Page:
As shown in TABLE 2, in the table of the VLAN server 14 are stored "MAC addresses" of the nodes, "identifiers of the switching hubs" to which the nodes are connected (in this embodiment, ATM addresses are used as identifiers), "port numbers" to which the nodes are connected, and "identifiers of the VLANs" to which the nodes belong. Basically, this table retains the MAC addresses of all nodes associated with the VLANs and the VLAN identifiers related thereto, regardless of operating states of the nodes. In this embodiment, the contents of the table are stored in a nonvolatile memory and are not lost unless they are intentionally deleted by a network administrator. Also, in this embodiment, the contents of this table are basically not lost due to aging.

The following explains the case where the network is modified.

FIG. 3 is a diagram illustrating a case where the network is modified in accordance with a first embodiment, or more specifically, in the VLAN system shown in FIG. 1, the node 31 connected to the switching hub 13 is moved and connected to the switching hub 12. FIG. 4 is a process chart showing the process of operation of nodes according to the first embodiment.

In the following description of the embodiment, it is assumed that frames using specific UDP port numbers of TCP/IP, for example, are transferred between switching hubs (including the VLAN server 14 and the file server 15) via the aforementioned VLAN "Vm".

As shown in FIG. 5, the frame has a format which is made up of a frame header including source and destination MAC addresses etc. on Ethernet, for example, an IP header indicative of the protocol TCP/IP, a UDP header having a specific UDP port number, a 1-byte command identifier indicating the type of command, a 6-byte MAC address, a 32-byte VLAN identifier, a 20-byte switching hub identifier (SW-HUB identifier), a 1-byte port number, etc.

As shown in TABLE 3 below, for example, frames can be roughly classified into four types, that is, "inquiry frame," "response frame," "learn/modify frame" and "modification notice frame" corresponding to the command identifiers "0" to "3", respectively.

TABLE 3
__________________________________________________________________________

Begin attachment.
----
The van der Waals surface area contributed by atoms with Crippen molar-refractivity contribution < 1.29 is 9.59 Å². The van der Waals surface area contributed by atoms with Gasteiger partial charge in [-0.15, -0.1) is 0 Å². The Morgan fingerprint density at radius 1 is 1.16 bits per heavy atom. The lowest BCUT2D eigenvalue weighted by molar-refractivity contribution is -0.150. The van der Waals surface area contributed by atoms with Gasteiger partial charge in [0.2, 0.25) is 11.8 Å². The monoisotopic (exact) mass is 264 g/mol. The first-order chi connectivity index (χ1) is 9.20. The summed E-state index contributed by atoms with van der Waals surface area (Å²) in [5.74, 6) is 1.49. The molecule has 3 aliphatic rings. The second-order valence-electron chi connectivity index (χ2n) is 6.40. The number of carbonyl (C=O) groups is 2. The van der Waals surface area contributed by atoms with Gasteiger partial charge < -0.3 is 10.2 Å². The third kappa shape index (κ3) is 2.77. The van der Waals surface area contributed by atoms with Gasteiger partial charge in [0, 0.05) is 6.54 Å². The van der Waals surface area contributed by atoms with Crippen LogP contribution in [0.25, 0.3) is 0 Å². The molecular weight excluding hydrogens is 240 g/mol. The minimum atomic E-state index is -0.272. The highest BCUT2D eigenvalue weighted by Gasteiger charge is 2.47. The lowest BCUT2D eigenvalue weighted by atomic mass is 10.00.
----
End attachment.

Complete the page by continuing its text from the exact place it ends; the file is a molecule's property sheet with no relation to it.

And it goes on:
Command MAC VLAN SW-HUB Port Frame name Direction identifier address identifier identifier No.
__________________________________________________________________________

Inquiry
H ➝ S
0 MAC address to
V? ATM address
corresponding
frame be inquired of SW-HUB
port No.
Response
S ➝ H
1 Inquired MAC
Responded VLAN
frame address identifier
(ELAN NAME)
Learn/ H ➝ S
2 MAC address to
Learned VLAN
ATM address
corresponding
modify frame learn/modify
identifier
of SW-HUB
port No.
(ELAN NAME)
Modification
S ➝ H
3 MAC address to
VLAN (ATM (corresponding
notice frame be changed
identifier to
address of
port No.)
be changed
SW-HUB)
(ELAN NAME)
__________________________________________________________________________

Referring to TABLE 3, the "inquiry frame" identified by the command identifier "0" is a frame transmitted from a switching hub "H" to the VLAN server "S", as indicated by the direction "H➝S". This frame includes a "MAC address" indicating the "MAC address of the node" which is making an inquiry about a VLAN identifier, a "VLAN identifier" indicating the "identifier of the VLAN" corresponding to the MAC address in question (in this case, "V?" because the identifier is unknown), a "switching hub (SW-HUB) identifier" indicating the "ATM address of the switching hub" which is making the inquiry, and a "port number" indicating the "port number" to which the node making the inquiry is connected.

The "response frame" identified by the command identifier "1" is a frame transmitted from the VLAN server "S" to a switching hub "H". In the response frame are stored the "MAC address" indicating the "MAC address of the node" which made the inquiry about the VLAN identifier, and the "VLAN identifier" indicating the "VLAN identifier (ELAN name)" to be responded. In this case, the "switching hub identifier" and the "port number" retain no data.